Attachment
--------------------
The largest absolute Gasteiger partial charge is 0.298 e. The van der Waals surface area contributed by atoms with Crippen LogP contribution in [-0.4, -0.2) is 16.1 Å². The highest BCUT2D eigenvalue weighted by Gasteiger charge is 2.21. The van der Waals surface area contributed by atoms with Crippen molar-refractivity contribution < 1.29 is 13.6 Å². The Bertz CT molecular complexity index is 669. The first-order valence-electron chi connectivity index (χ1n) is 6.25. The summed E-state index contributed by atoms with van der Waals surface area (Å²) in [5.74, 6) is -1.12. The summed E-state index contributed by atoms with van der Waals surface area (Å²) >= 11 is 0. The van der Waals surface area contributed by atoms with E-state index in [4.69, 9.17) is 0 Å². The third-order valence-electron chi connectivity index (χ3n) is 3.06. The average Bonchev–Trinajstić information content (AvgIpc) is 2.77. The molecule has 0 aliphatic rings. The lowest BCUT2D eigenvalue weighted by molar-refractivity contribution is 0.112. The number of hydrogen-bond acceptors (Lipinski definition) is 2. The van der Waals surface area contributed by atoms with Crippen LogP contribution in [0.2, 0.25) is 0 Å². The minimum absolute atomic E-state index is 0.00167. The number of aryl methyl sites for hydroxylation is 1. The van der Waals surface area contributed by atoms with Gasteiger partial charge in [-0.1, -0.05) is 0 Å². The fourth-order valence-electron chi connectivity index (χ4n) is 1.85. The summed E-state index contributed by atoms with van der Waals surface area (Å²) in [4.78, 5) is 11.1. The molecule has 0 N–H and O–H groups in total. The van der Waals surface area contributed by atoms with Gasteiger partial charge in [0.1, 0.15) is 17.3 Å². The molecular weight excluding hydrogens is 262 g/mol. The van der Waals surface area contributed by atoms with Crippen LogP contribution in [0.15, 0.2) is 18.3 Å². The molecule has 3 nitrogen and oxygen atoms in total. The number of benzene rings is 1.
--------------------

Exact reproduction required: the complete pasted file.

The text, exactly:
The largest absolute Gasteiger partial charge is 0.298 e. The van der Waals surface area contributed by atoms with Crippen LogP contribution in [-0.4, -0.2) is 16.1 Å². The highest BCUT2D eigenvalue weighted by Gasteiger charge is 2.21. The van der Waals surface area contributed by atoms with Crippen molar-refractivity contribution < 1.29 is 13.6 Å². The Bertz CT molecular complexity index is 669. The first-order valence-electron chi connectivity index (χ1n) is 6.25. The summed E-state index contributed by atoms with van der Waals surface area (Å²) in [5.74, 6) is -1.12. The summed E-state index contributed by atoms with van der Waals surface area (Å²) >= 11 is 0. The van der Waals surface area contributed by atoms with E-state index in [4.69, 9.17) is 0 Å². The third-order valence-electron chi connectivity index (χ3n) is 3.06. The average Bonchev–Trinajstić information content (AvgIpc) is 2.77. The molecule has 0 aliphatic rings. The lowest BCUT2D eigenvalue weighted by molar-refractivity contribution is 0.112. The number of hydrogen-bond acceptors (Lipinski definition) is 2. The van der Waals surface area contributed by atoms with Crippen LogP contribution in [0.2, 0.25) is 0 Å². The minimum absolute atomic E-state index is 0.00167. The number of aryl methyl sites for hydroxylation is 1. The van der Waals surface area contributed by atoms with Gasteiger partial charge in [-0.1, -0.05) is 0 Å². The fourth-order valence-electron chi connectivity index (χ4n) is 1.85. The summed E-state index contributed by atoms with van der Waals surface area (Å²) in [4.78, 5) is 11.1. The molecule has 0 N–H and O–H groups in total. The van der Waals surface area contributed by atoms with Gasteiger partial charge in [0.1, 0.15) is 17.3 Å². The molecular weight excluding hydrogens is 262 g/mol. The van der Waals surface area contributed by atoms with Crippen LogP contribution in [0.15, 0.2) is 18.3 Å². The molecule has 3 nitrogen and oxygen atoms in total. The number of benzene rings is 1.